Heidelcast 20: Evangelism or Manipulation?

Many years ago a fellow I knew used to practice what he called “evangelism” by asking people, “Do you know the way to [the local amusement park]?” Nice, irrepressibly helpful Midwesterners they were, folk would always stop to give directions. Then, our erstwhile evangelist would ask, “But do you know the way to heaven?” and then it would begin. Now, our friend had an admirable desire to see the lost come to faith. What he lacked, however, was an equally regard for the truth. He wasn’t really interested in getting to the amusement park. The question was a set up, a ploy, a ruse, a lie. He was a manipulator. He wasn’t alone. He came from a long tradition of manipulators. Indeed, in some quarters of the evangelical world it is a given that evangelism entails manipulation. It doesn’t. Here’s the episode:

2 comments

  1. Once I found a gospel tract that was supposed to be a wallet on the ground full of money. Any ol’ usual pedestrian walking by see this picks this up and quickly discovers this is a trick (er..tract).
    On the side but directly pertinent to the issue, modern culture is impatient. Cultivation conceptually is almost an unacceptable thing. Catechesis? Bearing with tons of questions? Reasoning? These take tons of time and effort.

  2. Dr. Clark,

    Thank you for this helpful heidelcast. I appreciated very much your emphasis on the need to develop genuine friendships with nonbelievers (and not merely to “befriend” them manipulatively for the purpose of evangelizing them). Spot on! In hindsight that is a lesson I wish I had learned when I was a young convert to Christ in high school (when I was going through what some have called the “cage stage” phase in my early Christian growth). I also appreciate your critique of the modern evangelical tradition of “every member evangelism” (EME).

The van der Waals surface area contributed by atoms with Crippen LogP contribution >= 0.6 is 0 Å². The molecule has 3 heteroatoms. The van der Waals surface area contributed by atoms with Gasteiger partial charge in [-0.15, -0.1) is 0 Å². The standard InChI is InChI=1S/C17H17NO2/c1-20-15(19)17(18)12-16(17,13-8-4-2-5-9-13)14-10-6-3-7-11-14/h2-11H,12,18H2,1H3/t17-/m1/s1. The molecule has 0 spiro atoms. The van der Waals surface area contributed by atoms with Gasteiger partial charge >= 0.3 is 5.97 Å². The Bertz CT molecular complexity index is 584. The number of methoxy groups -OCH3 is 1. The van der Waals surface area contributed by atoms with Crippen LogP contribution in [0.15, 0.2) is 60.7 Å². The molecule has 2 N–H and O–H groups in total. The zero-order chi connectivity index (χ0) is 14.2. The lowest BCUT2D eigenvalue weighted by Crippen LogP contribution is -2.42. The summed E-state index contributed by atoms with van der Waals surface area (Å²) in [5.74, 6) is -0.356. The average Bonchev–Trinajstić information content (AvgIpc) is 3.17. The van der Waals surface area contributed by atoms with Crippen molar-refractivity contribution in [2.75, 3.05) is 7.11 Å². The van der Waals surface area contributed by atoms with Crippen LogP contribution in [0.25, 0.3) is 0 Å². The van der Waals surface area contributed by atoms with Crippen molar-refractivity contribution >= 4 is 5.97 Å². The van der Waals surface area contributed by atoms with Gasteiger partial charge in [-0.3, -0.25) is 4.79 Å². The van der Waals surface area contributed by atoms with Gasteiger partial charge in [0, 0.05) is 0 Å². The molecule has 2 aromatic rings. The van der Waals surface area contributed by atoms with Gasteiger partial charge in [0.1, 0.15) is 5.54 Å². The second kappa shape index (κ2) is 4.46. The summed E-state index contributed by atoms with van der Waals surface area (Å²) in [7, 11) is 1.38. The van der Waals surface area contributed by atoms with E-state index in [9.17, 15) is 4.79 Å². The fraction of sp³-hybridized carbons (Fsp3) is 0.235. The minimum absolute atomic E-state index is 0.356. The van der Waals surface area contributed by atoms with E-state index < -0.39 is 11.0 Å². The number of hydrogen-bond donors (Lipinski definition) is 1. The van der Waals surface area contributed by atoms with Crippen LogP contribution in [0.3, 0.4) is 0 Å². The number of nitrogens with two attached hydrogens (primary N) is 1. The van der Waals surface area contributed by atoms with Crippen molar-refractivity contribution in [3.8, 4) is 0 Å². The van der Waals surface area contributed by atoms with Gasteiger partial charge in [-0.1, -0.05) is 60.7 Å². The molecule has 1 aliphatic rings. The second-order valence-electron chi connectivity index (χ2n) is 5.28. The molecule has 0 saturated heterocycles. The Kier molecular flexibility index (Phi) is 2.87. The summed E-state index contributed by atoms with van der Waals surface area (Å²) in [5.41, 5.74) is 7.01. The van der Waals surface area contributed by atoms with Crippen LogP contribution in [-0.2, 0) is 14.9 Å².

Speaking of EME: Regarding the Acts 8 passage, I would suggest that when Luke says “and they were all scattered” (v. 1), contextually I believe he has in mind “all the preachers.” The idea that the entire membership of the presbytery of Jerusalem was emptied out except for the apostles doesn’t seem to me to make sense or to be contextually justified, especially since Acts 9:26 speaks of Saul seeking to join the “disciples” (meaning the believers) in Jerusalem (meaning that there will still disciples besides the apostles in the Jerusalem church at that time); and, of course, the Jerusalem Council in Acts 15 indicates that the membership of the Jerusalem church remained intact. I think Matthew Henry’s comments on Acts 8:1-3 are probably correct:

    “What was the effect of this persecution: They were all scattered abroad (v. 1), not all the believers, but all the preachers, who were principally struck at, and against whom warrants were issued out to take them up.” (p. 77, Vol. 6 in Matthew Henry’s Commentary on the Whole Bible)

    I was trained in the Evangelism Explosion program while in seminary. While I learned some valuable things from this program, its entire basis rests upon a highly questionable interpretation of Acts 8:4 (an interpretation which, as I recall, one was required to affirm in order to be certified in the program). (To give you an idea of just how “ecumenical” the EE program is, during a break in the training time I had a conversation with a female preacher who claimed to be a “prophet” and who proceeded to declare a “prophesy” to me about one of my family members.) EME (at least as popularly conceived and practice in evangelical culture today) is a mere human tradition that has, in my opinion, cheapened genuine biblical evangelism, filled the churches with faux converts, and greatly weakened the visible church.

    Regards,
    Geoff Willour

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